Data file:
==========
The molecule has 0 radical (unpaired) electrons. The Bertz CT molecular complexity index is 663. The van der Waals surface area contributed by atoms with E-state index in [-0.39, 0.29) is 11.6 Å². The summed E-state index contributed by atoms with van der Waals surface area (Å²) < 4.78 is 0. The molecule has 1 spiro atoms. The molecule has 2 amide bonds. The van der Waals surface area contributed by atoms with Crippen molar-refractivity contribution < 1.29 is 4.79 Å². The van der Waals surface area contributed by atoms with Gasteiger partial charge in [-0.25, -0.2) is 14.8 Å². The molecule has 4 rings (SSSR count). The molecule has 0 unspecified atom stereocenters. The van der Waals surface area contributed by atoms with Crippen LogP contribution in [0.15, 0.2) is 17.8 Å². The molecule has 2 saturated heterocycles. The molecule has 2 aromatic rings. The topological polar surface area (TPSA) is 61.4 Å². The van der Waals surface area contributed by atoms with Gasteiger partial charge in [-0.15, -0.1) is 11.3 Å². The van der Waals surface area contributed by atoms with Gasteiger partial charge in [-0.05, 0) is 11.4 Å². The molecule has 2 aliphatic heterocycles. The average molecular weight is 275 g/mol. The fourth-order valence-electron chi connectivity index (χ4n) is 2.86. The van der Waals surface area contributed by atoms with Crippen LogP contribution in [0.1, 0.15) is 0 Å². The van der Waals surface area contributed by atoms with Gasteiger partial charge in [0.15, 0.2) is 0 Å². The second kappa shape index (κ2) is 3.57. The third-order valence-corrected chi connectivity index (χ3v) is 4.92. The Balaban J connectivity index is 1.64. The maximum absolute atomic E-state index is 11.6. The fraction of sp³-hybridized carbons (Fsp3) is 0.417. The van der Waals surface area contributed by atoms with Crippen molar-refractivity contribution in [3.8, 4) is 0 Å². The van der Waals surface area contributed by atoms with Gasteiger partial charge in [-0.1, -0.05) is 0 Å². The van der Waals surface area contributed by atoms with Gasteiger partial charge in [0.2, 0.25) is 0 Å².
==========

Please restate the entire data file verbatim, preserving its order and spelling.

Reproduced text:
The molecule has 0 radical (unpaired) electrons. The Bertz CT molecular complexity index is 663. The van der Waals surface area contributed by atoms with E-state index in [-0.39, 0.29) is 11.6 Å². The summed E-state index contributed by atoms with van der Waals surface area (Å²) < 4.78 is 0. The molecule has 1 spiro atoms. The molecule has 2 amide bonds. The van der Waals surface area contributed by atoms with Crippen molar-refractivity contribution < 1.29 is 4.79 Å². The van der Waals surface area contributed by atoms with Gasteiger partial charge in [-0.25, -0.2) is 14.8 Å². The molecule has 4 rings (SSSR count). The molecule has 0 unspecified atom stereocenters. The van der Waals surface area contributed by atoms with Crippen LogP contribution in [0.15, 0.2) is 17.8 Å². The molecule has 2 saturated heterocycles. The molecule has 2 aromatic rings. The topological polar surface area (TPSA) is 61.4 Å². The van der Waals surface area contributed by atoms with Gasteiger partial charge in [-0.15, -0.1) is 11.3 Å². The van der Waals surface area contributed by atoms with Gasteiger partial charge in [-0.05, 0) is 11.4 Å². The molecule has 2 aliphatic heterocycles. The average molecular weight is 275 g/mol. The fourth-order valence-electron chi connectivity index (χ4n) is 2.86. The van der Waals surface area contributed by atoms with Crippen LogP contribution in [0.1, 0.15) is 0 Å². The van der Waals surface area contributed by atoms with Gasteiger partial charge in [0.15, 0.2) is 0 Å². The second kappa shape index (κ2) is 3.57. The third-order valence-corrected chi connectivity index (χ3v) is 4.92. The Balaban J connectivity index is 1.64. The maximum absolute atomic E-state index is 11.6. The fraction of sp³-hybridized carbons (Fsp3) is 0.417. The van der Waals surface area contributed by atoms with Crippen molar-refractivity contribution in [3.8, 4) is 0 Å². The van der Waals surface area contributed by atoms with Gasteiger partial charge in [-0.1, -0.05) is 0 Å². The van der Waals surface area contributed by atoms with Gasteiger partial charge in [0.2, 0.25) is 0 Å².